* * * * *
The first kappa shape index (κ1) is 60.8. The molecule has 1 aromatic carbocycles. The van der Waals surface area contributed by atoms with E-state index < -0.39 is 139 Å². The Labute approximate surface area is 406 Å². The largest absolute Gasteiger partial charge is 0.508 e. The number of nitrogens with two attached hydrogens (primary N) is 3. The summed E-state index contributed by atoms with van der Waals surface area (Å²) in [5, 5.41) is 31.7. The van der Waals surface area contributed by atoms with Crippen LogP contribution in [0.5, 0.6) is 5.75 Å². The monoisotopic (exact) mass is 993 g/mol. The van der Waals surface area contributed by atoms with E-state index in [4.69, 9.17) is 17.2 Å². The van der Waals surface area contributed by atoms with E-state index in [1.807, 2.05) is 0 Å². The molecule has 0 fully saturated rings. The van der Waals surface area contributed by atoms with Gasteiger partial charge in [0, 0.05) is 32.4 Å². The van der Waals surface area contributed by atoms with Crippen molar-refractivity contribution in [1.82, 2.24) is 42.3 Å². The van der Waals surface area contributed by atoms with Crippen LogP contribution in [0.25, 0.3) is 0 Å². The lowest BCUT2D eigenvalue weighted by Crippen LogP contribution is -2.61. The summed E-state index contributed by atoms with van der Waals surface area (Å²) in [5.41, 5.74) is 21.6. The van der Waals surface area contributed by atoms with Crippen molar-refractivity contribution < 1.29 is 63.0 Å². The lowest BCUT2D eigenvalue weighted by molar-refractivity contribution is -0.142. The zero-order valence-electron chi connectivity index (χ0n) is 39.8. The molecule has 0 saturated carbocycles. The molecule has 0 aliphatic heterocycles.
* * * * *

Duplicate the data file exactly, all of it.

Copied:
The first kappa shape index (κ1) is 60.8. The molecule has 1 aromatic carbocycles. The van der Waals surface area contributed by atoms with E-state index < -0.39 is 139 Å². The Labute approximate surface area is 406 Å². The largest absolute Gasteiger partial charge is 0.508 e. The number of nitrogens with two attached hydrogens (primary N) is 3. The summed E-state index contributed by atoms with van der Waals surface area (Å²) in [5, 5.41) is 31.7. The van der Waals surface area contributed by atoms with Crippen LogP contribution in [0.5, 0.6) is 5.75 Å². The monoisotopic (exact) mass is 993 g/mol. The van der Waals surface area contributed by atoms with E-state index in [4.69, 9.17) is 17.2 Å². The van der Waals surface area contributed by atoms with E-state index in [1.807, 2.05) is 0 Å². The molecule has 0 fully saturated rings. The van der Waals surface area contributed by atoms with Gasteiger partial charge in [0, 0.05) is 32.4 Å². The van der Waals surface area contributed by atoms with Crippen molar-refractivity contribution in [1.82, 2.24) is 42.3 Å². The van der Waals surface area contributed by atoms with Crippen LogP contribution in [0.25, 0.3) is 0 Å². The lowest BCUT2D eigenvalue weighted by Crippen LogP contribution is -2.61. The summed E-state index contributed by atoms with van der Waals surface area (Å²) in [5.41, 5.74) is 21.6. The van der Waals surface area contributed by atoms with Crippen molar-refractivity contribution < 1.29 is 63.0 Å². The lowest BCUT2D eigenvalue weighted by molar-refractivity contribution is -0.142. The zero-order valence-electron chi connectivity index (χ0n) is 39.8. The molecule has 0 saturated carbocycles. The molecule has 0 aliphatic heterocycles.